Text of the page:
U.S. Health Service Sets Goals For The Next Century

By Ellen Flax — October 18, 1989 3 min read

Washington--The U.S. Public Health Service has unveiled an ambitious set of national goals designed to improve the health status of children and their parents by the year 2000.

The 339 health and education objectives outlined in the draft report include lowering the infant mortality rate to no more than 7 deaths per 1,000 live births; decreasing the percentage of adolescents who use drugs, alcohol, and tobacco; cutting the percentage of teenagers who engage in sexual relations; and increasing the percentage of students who participate in physical-education classes.

Several of the health service’s new objectives parallel concerns expressed at last month’s education summit, where participants agreed to set their own national performance goals for education.

The new objectives, released last month, are an expanded version of the 226 health goals for 1990 established by the health service in 1980. Although progress has been made in reaching some of the 1990 goals, many of the objectives have not yet been met, the report acknowledges.

To provide a more detailed--and more meaningful--accounting of progress, the new report includes target goals for the entire population as well as objectives for specific subgroups.

For example, the report states that the percentage of adolescents who start smoking should be reduced from 29.5 percent in 1987 to no more than 15 percent by 2000. For teenagers from lower-socioeconomic groups, however, the goal should be to reduce the percentage who start smoking to 20 percent, down from 40 percent in 1987.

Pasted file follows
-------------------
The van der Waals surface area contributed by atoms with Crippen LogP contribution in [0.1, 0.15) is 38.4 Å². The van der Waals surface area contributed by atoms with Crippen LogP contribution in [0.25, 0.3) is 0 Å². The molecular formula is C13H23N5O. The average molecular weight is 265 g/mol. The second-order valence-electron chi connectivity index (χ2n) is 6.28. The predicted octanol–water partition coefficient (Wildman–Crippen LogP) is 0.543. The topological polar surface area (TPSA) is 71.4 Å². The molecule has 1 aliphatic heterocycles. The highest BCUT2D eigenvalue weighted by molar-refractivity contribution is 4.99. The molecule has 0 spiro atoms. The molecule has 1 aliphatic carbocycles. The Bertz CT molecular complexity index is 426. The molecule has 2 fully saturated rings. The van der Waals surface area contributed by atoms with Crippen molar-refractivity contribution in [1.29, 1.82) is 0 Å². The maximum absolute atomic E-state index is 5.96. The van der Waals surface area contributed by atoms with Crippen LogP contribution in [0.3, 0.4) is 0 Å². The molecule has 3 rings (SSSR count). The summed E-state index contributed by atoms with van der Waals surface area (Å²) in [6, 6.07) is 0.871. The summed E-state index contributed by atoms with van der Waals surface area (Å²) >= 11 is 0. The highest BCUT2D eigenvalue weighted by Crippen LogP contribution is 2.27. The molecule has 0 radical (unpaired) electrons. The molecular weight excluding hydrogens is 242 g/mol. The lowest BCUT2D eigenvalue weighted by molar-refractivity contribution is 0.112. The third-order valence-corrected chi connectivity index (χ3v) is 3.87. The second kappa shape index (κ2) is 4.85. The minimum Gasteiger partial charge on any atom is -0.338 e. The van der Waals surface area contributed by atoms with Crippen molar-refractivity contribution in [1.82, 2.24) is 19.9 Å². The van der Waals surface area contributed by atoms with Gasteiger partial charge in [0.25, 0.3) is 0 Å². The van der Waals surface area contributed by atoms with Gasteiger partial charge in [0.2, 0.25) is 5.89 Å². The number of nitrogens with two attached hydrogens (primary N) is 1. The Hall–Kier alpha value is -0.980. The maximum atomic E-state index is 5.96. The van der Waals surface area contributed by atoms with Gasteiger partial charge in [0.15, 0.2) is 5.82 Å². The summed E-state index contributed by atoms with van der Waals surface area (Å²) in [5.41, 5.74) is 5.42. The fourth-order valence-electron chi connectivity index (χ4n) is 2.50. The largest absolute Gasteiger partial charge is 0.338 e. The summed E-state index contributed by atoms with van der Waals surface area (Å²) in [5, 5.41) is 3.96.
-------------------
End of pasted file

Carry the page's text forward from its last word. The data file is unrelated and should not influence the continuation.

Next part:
Draft Goals

The draft goals, which will be made final next year, include the following objectives for 2000:

  • At least 90 percent of children under age 2 should receive the basic immunization series, up from about 75 percent to 80 percent in 1989.
  • No vaccine-preventable cases of measles, tetanus, or rubella, and only 500 cases of mumps, should be reported. Through the end of September, more than 10,000 cases of measles, more than 4,000 cases of mumps, and 300 cases of rubella had been reported this year.
  • At least 50 percent of schools should offer a comprehensive K-12 health-education curriculum, and 95 percent should have aids education for students in grades 7-12.
  • At least 45 percent of school-age children should participate in a daily physical-education program, up from 36 percent in 1984-86.
  • The percentage of young people who have used alcohol, marijuana, or cocaine during the previous month should be reduced by at least 50 percent.
  • The number of pregnancies among girls age 17 and under should be reduced--to no more than 2.5 per 1,000 children under age 14, and to no more than 55 per 1,000 teenagers ages 15 to 17.
  • No more than 10 percent of adolescents under age 15 should have sex, down from 19.2 percent in 1982. No more than 35 percent of unmarried older teenagers should have sex, down from 47 percent in 1982, and at least 75 percent of all teenagers having sex for the first time should use contraceptives.
  • Dietary fat for all people age 2 and older should be limited to 30 percent of all calories consumed, down from 36.4 percent in 1985, and at least 95 percent of all school-meal programs should have menus consistent with national dietary guidelines.
  • At least 80 percent of all low-income 3- and 4-year-olds should be enrolled in a preschool program in an effort to improve their academic performance and health status.
  • The dropout rate should be reduced to 8 percent, down from 12.6 percent in 1985. Hispanic youths should have a dropout rate of no more than 10 percent, down from 27.6 percent in 1985, and the rate for black students should be no higher than 8 percent, down from 15.1 percent.

A version of this article appeared in the October 18, 1989 edition of Education Week as U.S. Health Service Sets Goals For The Next Century